Girl Scouts Family Partnership Fair helps fund Scouting activities

By Melanie Savage - Staff Writer
Hebron - posted Tue., Mar. 26, 2013
Hebron Daisy Scout Maja gets a temporary tattoo. Photos by Melanie Savage.
Hebron Daisy Scout Maja gets a temporary tattoo. Photos by Melanie Savage.

John Roache used a small latch hook to affix a long, orange feather to the hair of a Hebron Brownie Scout. At the Connecticut Girl Scouts Sachems unit Family Partnership Fair at Hebron’s Gilead Congregational Church, Roache was one of only a few men in the crowded fellowship hall. This year, the Andover dad took over as the leader of his daughter’s troop, Brownie troop 67342. “The other mom who was doing it got swamped,” he said, “so here I am.”

“The girls actually picked the idea,” said Roache. “I asked what they wanted to do, and they said hair.” So, the afternoon of March 23, Roache found himself surrounded by hair elastics, hair jewels, feathers and little girls. “We had a troop meeting where they practiced on each other’s hair,” said Roache. Though the girls had helped out at the table for a while, they’d quickly been distracted by friends and other activities. So Roache found himself manning the table with a troop mom. He pointed out his daughter in the crowd, 6-year-old Jessica. Dad has had some practice with hair in the past. “As you can see, she’s got a lot of it,” he said.

At a nearby table, Pam Atwood and Mary Jean Wakefield, co-leaders for Troop 65182, manned a printmaking session using all-natural supplies. There were shapes cut into potatoes, and pine boughs, broccoli florets, leaves and seed pods to use as paintbrushes. For ink, there were a number of natural pigments, including coffee beans, raspberries, flower petals and herb leaves. “They’re working on their painting badge,” explained Atwood. Recent activities had included a field trip to the Wadsworth Atheneum. “And nature’s art was one of their favorite activities,” said Atwood.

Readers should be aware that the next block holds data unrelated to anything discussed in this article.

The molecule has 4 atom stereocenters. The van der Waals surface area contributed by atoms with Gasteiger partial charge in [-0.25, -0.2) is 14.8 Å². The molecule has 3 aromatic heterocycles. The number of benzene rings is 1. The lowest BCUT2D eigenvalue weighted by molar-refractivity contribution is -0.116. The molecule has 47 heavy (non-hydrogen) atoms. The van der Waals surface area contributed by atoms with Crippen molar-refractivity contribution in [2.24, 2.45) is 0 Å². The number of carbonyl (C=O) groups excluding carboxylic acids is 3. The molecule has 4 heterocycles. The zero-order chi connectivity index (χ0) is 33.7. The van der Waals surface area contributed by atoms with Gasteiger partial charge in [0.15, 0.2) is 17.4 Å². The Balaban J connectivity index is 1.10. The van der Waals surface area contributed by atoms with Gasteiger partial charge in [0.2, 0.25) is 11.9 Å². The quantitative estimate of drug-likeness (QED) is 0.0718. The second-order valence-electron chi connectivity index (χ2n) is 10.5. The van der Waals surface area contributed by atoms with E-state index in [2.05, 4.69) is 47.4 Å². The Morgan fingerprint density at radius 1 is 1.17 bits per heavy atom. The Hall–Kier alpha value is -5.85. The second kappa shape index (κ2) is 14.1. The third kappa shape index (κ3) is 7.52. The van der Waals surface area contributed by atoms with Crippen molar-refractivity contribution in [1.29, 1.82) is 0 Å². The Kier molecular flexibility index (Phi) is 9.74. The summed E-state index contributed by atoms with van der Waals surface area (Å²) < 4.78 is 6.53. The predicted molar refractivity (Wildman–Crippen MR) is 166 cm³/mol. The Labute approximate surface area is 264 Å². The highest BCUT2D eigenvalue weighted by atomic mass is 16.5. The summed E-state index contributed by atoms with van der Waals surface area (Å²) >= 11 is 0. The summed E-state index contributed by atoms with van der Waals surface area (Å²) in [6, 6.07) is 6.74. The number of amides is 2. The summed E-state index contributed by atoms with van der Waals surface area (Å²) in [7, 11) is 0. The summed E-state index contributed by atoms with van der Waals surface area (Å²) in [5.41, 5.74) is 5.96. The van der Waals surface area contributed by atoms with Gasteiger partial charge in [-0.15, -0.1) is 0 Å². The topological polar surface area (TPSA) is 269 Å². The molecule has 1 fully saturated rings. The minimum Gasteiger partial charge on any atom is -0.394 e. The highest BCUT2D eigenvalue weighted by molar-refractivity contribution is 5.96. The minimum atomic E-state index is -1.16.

According to a Girl Scouts of Connecticut flier, "It costs approximately $250 per girl per year for Girl Scouts of Connecticut to provide programs, resources, adult trainings, supplies, publications, insurance, facilities and outdoor program centers for each and every member." Cookie sales help raise approximately 45 percent of that cost. "That leaves 55 percent that must be raised through donations from our Girl Scout families and friends," reads the flier. The Family Partnership Fair helps to raise those funds. Each visitor makes a donation at the door, and can then participate in activities provided by local troops.

In addition to the hair booth and the art prints, there were games, manicures, bake sales and other activities. According to Linda Hadley, one of the organizers, there were 12 troops participating in this year’s fair. Hadley said that a local business, Pizzeria DaVinci, helped support this year’s fair by donating some pizzas.

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